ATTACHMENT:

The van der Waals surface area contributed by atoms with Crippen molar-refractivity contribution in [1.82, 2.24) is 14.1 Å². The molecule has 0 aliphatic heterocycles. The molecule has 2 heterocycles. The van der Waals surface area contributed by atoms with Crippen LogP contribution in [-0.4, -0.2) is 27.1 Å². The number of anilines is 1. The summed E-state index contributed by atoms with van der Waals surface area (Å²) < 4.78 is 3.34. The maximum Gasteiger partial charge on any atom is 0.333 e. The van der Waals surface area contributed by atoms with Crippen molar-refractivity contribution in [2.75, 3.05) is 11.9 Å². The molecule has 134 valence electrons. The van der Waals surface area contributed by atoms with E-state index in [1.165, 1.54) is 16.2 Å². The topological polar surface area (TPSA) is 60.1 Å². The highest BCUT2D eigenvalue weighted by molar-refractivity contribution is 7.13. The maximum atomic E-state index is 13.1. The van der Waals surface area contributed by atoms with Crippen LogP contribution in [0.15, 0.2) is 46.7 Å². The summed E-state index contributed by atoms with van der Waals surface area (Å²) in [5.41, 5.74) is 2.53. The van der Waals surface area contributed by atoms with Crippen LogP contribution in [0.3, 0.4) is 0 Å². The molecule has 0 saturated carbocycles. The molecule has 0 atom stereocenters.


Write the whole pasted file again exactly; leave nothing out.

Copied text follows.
The van der Waals surface area contributed by atoms with Crippen molar-refractivity contribution in [1.82, 2.24) is 14.1 Å². The molecule has 0 aliphatic heterocycles. The molecule has 2 heterocycles. The van der Waals surface area contributed by atoms with Crippen LogP contribution in [-0.4, -0.2) is 27.1 Å². The number of anilines is 1. The summed E-state index contributed by atoms with van der Waals surface area (Å²) < 4.78 is 3.34. The maximum Gasteiger partial charge on any atom is 0.333 e. The van der Waals surface area contributed by atoms with Crippen molar-refractivity contribution in [2.75, 3.05) is 11.9 Å². The molecule has 134 valence electrons. The van der Waals surface area contributed by atoms with E-state index in [1.165, 1.54) is 16.2 Å². The topological polar surface area (TPSA) is 60.1 Å². The highest BCUT2D eigenvalue weighted by molar-refractivity contribution is 7.13. The maximum atomic E-state index is 13.1. The van der Waals surface area contributed by atoms with Crippen LogP contribution in [0.15, 0.2) is 46.7 Å². The summed E-state index contributed by atoms with van der Waals surface area (Å²) in [5.41, 5.74) is 2.53. The van der Waals surface area contributed by atoms with Crippen LogP contribution in [0.3, 0.4) is 0 Å². The molecule has 0 saturated carbocycles. The molecule has 0 atom stereocenters.